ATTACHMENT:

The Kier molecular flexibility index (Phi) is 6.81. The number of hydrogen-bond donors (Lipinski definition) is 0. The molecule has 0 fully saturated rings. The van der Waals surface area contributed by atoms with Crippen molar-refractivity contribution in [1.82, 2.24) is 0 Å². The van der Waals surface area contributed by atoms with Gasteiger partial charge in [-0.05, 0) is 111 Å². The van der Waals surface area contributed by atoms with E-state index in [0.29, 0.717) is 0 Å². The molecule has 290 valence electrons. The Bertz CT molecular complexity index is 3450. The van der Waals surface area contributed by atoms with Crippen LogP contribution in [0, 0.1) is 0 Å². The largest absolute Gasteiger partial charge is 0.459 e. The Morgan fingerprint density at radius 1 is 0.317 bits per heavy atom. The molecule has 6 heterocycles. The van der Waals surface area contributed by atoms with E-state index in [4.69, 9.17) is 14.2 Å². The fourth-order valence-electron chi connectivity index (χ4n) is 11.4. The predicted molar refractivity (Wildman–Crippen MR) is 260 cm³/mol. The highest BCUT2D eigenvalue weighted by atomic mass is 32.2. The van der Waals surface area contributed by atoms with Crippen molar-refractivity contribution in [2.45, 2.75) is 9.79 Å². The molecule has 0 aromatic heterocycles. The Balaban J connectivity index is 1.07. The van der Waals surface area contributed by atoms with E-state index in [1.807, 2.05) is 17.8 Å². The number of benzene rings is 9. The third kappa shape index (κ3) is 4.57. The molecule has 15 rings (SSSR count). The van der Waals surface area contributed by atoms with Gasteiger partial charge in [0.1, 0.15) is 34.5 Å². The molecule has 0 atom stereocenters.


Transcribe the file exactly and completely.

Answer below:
The Kier molecular flexibility index (Phi) is 6.81. The number of hydrogen-bond donors (Lipinski definition) is 0. The molecule has 0 fully saturated rings. The van der Waals surface area contributed by atoms with Crippen molar-refractivity contribution in [1.82, 2.24) is 0 Å². The van der Waals surface area contributed by atoms with Gasteiger partial charge in [-0.05, 0) is 111 Å². The van der Waals surface area contributed by atoms with E-state index in [0.29, 0.717) is 0 Å². The molecule has 290 valence electrons. The Bertz CT molecular complexity index is 3450. The van der Waals surface area contributed by atoms with Crippen LogP contribution in [0, 0.1) is 0 Å². The largest absolute Gasteiger partial charge is 0.459 e. The Morgan fingerprint density at radius 1 is 0.317 bits per heavy atom. The molecule has 6 heterocycles. The van der Waals surface area contributed by atoms with E-state index in [4.69, 9.17) is 14.2 Å². The fourth-order valence-electron chi connectivity index (χ4n) is 11.4. The predicted molar refractivity (Wildman–Crippen MR) is 260 cm³/mol. The highest BCUT2D eigenvalue weighted by atomic mass is 32.2. The van der Waals surface area contributed by atoms with Crippen molar-refractivity contribution in [2.45, 2.75) is 9.79 Å². The molecule has 0 aromatic heterocycles. The Balaban J connectivity index is 1.07. The van der Waals surface area contributed by atoms with E-state index in [1.807, 2.05) is 17.8 Å². The number of benzene rings is 9. The third kappa shape index (κ3) is 4.57. The molecule has 15 rings (SSSR count). The van der Waals surface area contributed by atoms with Gasteiger partial charge in [0.1, 0.15) is 34.5 Å². The molecule has 0 atom stereocenters.